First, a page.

For the past couple of months I’ve been having recurring hearing problems in the form of blocked Eustachian tubes and the subduing of sound that comes with it. No problem; it happens, then it goes away right? It’s usually due to inflammation caused by allergies or a cold. Right. Often accompanied by slight to moderate but nevertheless temporary tinnitus (internal ear noise). Yeah, okay but … the tinnitus part was hanging on while the Eustachian tube part went away. A little more, a little less, but … now it was always there.
Historical perspective: I’ve always had fantastic hearing. We’re talking hyperacusis here. It came with the Apserger’s. The ability to hear not only very soft sounds but also a wide frequency range. Sometimes it has been an asset: my Dad, an avid audiophile, always had me listen to any new equipment he got because he knew my hearing was good enough to detect a weak voice coil or unequal frequency reproduction. The down side was the pain loud environments would cause, such as oh-too-many stores with their music cranked to ’11’. Sometimes I worked in noisy environments, and as such I have been using hearing protection for a long time – and still do: you won’t find me chainsawing or splitting wood without the muffs on!
Despite such precautions, now hear this: the continual noises (for there are different types) of tinnitus and, as an extra added bonus, diplacusis echoica – ‘double’ hearing. That aspect suddenly manifested itself when I was in the Post Office last week and really freaked me out. It was “call the doctor” time, although I knew nothing would come of it. His first inclination was “ear wax build-up”. Well I’ve had that before and I know this isn’t that. He couldn’t see any such build-up. The second guess was “infection”, which can also be dismissed as not fitting the symptoms. He couldn’t find any sign of that either. Have I ever mentioned we don’t have a good GP here? My usual gambit of bringing ex-doctor wife along to tell him what to do can not be employed during the pandemic. I have a hard time understanding him anyway, as he talks softly and mumbles and appears to have no confidence in himself. Well with diagnoses like that he shouldn’t have. The Mrs. says I intimidate the man, which could be true as I am somewhat imposing in both build and personality. It has happened before. Anyway I came away with an appointment for a muscle biopsy to see about the inclusion body myositis and instructions to get a hearing exam before going on to an ear specialist. Yeah like this is going to work out.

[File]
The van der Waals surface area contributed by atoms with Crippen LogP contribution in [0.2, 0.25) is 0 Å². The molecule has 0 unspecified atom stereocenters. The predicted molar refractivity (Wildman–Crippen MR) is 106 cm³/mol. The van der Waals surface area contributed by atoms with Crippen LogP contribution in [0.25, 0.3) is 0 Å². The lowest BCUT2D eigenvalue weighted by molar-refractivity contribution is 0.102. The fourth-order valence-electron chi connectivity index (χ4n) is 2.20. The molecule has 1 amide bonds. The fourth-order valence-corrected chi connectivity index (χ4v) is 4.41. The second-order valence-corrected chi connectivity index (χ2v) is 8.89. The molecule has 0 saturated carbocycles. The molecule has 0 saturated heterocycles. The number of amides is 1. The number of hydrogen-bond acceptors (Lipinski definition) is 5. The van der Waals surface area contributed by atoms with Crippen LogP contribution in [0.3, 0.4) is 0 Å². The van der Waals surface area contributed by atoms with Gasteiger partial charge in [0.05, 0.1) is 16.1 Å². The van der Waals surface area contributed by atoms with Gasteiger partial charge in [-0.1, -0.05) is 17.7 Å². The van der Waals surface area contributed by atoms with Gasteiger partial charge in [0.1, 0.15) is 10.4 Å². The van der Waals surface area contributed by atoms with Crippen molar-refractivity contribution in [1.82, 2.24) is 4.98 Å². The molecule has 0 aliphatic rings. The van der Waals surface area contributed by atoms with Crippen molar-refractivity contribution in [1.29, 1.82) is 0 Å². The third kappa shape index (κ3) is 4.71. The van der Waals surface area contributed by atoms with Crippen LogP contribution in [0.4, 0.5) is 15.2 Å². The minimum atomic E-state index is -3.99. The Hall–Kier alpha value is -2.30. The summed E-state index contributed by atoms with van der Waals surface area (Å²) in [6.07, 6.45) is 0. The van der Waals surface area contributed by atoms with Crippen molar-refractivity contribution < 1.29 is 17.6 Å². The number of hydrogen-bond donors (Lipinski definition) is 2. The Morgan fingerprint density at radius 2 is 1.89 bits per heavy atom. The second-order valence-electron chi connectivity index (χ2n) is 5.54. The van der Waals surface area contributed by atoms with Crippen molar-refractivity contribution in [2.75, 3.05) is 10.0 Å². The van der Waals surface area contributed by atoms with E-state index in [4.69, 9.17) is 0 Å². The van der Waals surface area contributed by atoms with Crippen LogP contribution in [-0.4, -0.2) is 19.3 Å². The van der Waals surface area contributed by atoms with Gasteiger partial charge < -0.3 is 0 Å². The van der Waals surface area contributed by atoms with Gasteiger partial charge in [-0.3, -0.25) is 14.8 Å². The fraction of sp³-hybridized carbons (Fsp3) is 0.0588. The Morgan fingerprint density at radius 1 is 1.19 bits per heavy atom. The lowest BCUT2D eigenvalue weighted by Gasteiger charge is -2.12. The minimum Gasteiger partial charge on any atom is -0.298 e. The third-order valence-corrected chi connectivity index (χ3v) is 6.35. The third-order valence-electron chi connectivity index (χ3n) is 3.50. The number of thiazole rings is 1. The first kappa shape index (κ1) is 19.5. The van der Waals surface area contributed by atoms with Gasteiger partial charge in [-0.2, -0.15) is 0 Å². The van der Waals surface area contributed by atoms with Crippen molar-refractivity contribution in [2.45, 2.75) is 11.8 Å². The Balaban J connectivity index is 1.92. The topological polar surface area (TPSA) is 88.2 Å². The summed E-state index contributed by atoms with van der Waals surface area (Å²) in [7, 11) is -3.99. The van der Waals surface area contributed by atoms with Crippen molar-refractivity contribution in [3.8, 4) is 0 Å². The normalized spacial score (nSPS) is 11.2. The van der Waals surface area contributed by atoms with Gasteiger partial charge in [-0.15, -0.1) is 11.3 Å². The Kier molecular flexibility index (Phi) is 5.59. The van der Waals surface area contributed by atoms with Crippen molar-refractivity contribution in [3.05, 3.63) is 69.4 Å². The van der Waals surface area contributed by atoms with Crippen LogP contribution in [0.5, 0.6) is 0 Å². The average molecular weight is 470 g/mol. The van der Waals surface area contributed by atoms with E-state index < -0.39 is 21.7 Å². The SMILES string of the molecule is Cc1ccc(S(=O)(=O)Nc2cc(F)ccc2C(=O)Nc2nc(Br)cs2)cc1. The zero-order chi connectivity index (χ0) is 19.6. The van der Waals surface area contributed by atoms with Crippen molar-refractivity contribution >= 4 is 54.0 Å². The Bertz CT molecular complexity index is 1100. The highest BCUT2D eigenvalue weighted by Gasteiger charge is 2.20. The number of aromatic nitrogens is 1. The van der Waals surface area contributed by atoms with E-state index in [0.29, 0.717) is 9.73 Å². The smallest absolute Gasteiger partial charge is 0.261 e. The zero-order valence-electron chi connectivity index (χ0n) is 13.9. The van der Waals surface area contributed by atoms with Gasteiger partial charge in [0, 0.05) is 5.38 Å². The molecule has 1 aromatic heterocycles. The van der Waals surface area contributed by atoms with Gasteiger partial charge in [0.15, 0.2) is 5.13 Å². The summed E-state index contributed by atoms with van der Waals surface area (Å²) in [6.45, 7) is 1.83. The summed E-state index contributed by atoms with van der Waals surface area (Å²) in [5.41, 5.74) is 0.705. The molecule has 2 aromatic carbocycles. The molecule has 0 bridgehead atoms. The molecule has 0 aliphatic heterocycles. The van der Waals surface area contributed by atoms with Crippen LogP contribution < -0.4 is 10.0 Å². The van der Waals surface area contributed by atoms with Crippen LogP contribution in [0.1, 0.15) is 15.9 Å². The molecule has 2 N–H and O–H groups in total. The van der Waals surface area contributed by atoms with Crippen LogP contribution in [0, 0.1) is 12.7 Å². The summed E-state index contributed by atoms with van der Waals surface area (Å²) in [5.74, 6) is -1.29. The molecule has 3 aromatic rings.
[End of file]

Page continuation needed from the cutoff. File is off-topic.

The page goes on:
One of the things I really dislike about being old is the way the medical profession dismisses any complaint you have on the grounds of your age: hearing loss, joint pain, fatigue … whatever. It’s always “to be expected in a man of your age”. As if dying by installments is normal. Meanwhile anyone of a senior disposition who does manage to retain normal function is viewed as a medical marvel. Hurrah! You escaped the inevitable failing of replacement cell mutation imperfection!
So here I am waiting on the highly unlikely prospect of an appointment with an ear specialist. I don’t expect anything to come from it even if it does happen. It will be the same as the Inclusion Body Mysositis: “learn to live with it”. Easy for them to declare as they aren’t the ones suffering from it.
Oh and if you like weird coincidences, apparently in the UK February 1-7 is “tinnitus awareness week”. Or something.